Winter cold

Discussion in 'Managing Your Flock' started by Nick-A-New, Nov 15, 2014.

  1. Nick-A-New

    Nick-A-New Out Of The Brooder

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    Jun 19, 2014
    I live in the okanogan in BC Canada and we get about 3 feet or so of snow. Do you need to put heat lamps in my chicken coop. It's not 100% sealed off. But I was told not to because you don't want your chickens to sweat in the winter. What would you suggest??
     
  2. sumi

    sumi Égalité Staff Member

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    If your coop is well ventilated, without any draughts on the hens, dry inside and weather proof you flock should be o.k. without additional heat. My biggest worry with heat lamps is first of all the fire risk and secondly, the plunge in temperature if the power goes out, or the lamp fails. That could actually do them more harm than the cold. Most breeds are well equipped for cold weather, with their feather coats and the only thing you need to watch out for is frostbite on their feet and combs.

    Here are some tips from our members on keeping chickens over winter:

    https://www.backyardchickens.com/a/winter-chicken-keeping
     
  3. MeepBeep

    MeepBeep Chillin' With My Peeps


    Chickens don't sweat...

    In general if the coop is properly ventilated (coop humidity bellow 60% or better bellow 40%) and you have cold tolerant chickens you don't need heat... You have to weigh all the risk and benefits in your particular circumstance and setup...

    As said above heat lamps are a fire hazard there are better and safer ways to heat your coop using radiant heaters pads like 'pig blankets for example... If you do heat your coop do it with a lot of though and SAFE, not chained together cheap extension cords draped across the yard or exposed unprotected heat lamps that can break or burn the birds...

    I fully beg to differ on the risk of what if the power goes out they will be plunged into cold, I don't live my life worrying about rare or never going to happen what if's because what if that what if never happens? If the power goes out at my house I have a backup generator, so worse case my heated coop isn't' heated for a short time,just like my house when the power goes out... And I look at it this way, 2 weeks ago the temps were in the 50°s and 60°s in my area overnight they dropped to, the 20°s and 30°s to me a temporary power outage and the associated temp drop is really no different... Of course this revolves around how hot you heat your coop, heating a coop to 75° is entirely different then keeping a coop heated just above freezing... I agree a bird that is in a toast 75° coop probably isn't going to be all that happy if the heat source is removed and it plunges to 20°, but if the coop was only heated to 35° and it drop to 20° I personally don't believe it's a big deal...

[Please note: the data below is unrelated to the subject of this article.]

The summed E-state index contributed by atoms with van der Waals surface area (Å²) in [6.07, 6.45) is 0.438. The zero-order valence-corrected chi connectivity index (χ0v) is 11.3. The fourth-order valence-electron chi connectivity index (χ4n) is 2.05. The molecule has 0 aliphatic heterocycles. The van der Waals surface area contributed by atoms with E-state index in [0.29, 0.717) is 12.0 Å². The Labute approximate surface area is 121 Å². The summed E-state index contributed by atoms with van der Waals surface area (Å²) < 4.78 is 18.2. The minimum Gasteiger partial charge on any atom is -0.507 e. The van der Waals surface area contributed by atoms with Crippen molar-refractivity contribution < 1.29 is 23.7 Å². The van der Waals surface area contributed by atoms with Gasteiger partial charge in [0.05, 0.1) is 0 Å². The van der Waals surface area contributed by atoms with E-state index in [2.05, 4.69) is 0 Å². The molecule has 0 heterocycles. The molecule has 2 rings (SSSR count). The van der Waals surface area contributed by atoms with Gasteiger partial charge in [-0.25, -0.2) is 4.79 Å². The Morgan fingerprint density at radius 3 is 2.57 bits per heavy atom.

I personally heat my coop to 35° to 40° (right not holding 37°) all winter for many of my own 'beneficial' reasons the biggest three reasons being I have less cold tolerant peafowl in my coop and second I don't want the hassle of dealing with frozen water, especially since my coop is plumbed with running water and third I have ZERO risk of frostbite...

    As a general rule for chickens heat is not needed as long as the humidity is low, but that is not the hard fast rule many would claim it to be...
     
  4. Nick-A-New

    Nick-A-New Out Of The Brooder

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    Jun 19, 2014
    Ok thank you i have never put heat in their coop there all winter tolerable chickens this is their first winter. Here it gets to about below 20 to 30. But right now it's only sitting around -7. But all winter hardy chickens. One more thing do you let then out in the yard in the winter?
     
  5. annabelle12

    annabelle12 Out Of The Brooder

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    Yes, let them out. They will go in if they get cold.
     
  6. Nick-A-New

    Nick-A-New Out Of The Brooder

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    Jun 19, 2014
    Thank you
     

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